Degrowth (French: décroissance) is a term used for both a political, economic, and social movement as well as a set of theories that criticise the paradigm of economic growth. Degrowth is based on ideas from political ecology, ecological economics, feminist political ecology, and environmental justice, arguing that social and ecological harm is caused by the pursuit of infinite growth and Western "development" imperatives.
Degrowth argues for a reduction in global consumption and production (social metabolism) and advocates a socially just and ecologically sustainable society with social and environmental well-being replacing gross domestic product (GDP) as the indicator of prosperity. Degrowth aims for social reorganisation that modifies the flow and usage of material. This restructuring aims to shift away from mainstream (capitalist) economic activity. While GDP is likely to shrink in a "degrowth society", i.e. in a society in which the objectives of the degrowth movement are achieved, this is not the primary objective of degrowth. The main argument of degrowth is that an infinite expansion of the economy is fundamentally contradictory to the finiteness of the Earth. Degrowth highlights the importance of autonomy, care work, self-organization, commons, community, open localism, work sharing, happiness and conviviality.
Critiques[edit | edit source]
Growth not necessarily harmful[edit | edit source]
A key criticism of degrowth is that economic growth itself is not the thing that causes harm. In many ways it causes benefits, including in creating resources for environmental protection.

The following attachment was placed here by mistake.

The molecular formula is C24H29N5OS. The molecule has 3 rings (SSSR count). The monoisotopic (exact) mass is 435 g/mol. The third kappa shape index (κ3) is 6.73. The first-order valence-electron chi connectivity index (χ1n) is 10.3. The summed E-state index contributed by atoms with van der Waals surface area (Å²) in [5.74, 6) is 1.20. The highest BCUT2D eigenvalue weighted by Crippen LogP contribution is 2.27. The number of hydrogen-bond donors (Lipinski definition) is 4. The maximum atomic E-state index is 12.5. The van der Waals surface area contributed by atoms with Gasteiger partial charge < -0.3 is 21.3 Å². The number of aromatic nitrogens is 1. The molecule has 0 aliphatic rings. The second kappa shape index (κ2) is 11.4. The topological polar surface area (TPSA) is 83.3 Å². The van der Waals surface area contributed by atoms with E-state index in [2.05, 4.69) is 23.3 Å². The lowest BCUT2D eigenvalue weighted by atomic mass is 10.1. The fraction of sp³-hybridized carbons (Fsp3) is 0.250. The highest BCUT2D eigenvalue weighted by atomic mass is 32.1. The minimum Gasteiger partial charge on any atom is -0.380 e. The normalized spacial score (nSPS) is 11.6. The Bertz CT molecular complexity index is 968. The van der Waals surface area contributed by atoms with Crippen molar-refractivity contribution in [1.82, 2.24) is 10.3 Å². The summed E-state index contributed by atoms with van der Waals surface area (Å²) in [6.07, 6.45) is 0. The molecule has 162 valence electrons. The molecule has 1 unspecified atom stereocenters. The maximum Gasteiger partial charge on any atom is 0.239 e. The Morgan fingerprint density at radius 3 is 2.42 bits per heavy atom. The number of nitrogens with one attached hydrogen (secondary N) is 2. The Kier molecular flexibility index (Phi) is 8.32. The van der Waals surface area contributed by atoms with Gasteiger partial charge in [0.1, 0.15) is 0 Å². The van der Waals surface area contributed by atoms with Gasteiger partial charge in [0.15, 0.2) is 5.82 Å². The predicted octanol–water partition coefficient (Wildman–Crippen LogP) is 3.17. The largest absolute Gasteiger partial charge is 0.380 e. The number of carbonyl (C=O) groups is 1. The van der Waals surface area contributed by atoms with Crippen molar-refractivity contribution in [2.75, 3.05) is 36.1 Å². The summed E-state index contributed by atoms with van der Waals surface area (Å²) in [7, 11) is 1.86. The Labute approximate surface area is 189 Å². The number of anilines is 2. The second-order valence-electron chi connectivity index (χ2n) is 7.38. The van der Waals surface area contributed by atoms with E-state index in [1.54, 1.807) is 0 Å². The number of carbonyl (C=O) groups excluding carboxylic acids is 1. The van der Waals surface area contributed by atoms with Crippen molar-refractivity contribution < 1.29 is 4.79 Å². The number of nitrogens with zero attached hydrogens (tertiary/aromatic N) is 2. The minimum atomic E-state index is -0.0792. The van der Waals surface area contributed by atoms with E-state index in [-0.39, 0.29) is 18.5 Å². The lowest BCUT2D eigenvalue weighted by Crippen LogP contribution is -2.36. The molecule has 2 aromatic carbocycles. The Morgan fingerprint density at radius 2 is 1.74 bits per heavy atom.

The harmful effects of growth are not universally or irrevocably tied to growth. Economic growth from the installation of solar panels, the provision of human services such as therapy or the renting of bicycles each differs fundamentally from economic growth that derives from air travel, fossil fuel production or ocean trawling.
Where specific environmental impacts have been untied from economic growth, great improvement has been possible without degrowth. Examples include acid rain, ozone depletion, and (in limited cases so far) decarbonization of energy systems.
Degrowth advocates usually accept that decoupling is possible, eventually. But it is not coming fast enough to bring carbon emissions under control.
Political[edit | edit source]
Another common critique is political infeasibility. There are no popular political parties with a strong degrowth agenda.
See also[edit | edit source]
External links[edit | edit source]
- The Post Growth Institute
- Can we save the planet by shrinking the economy?, Kelsey Piper, Vox, 2021: The “degrowth” movement to fight the climate crisis offers a romantic, utopian vision. But it’s not a policy agenda.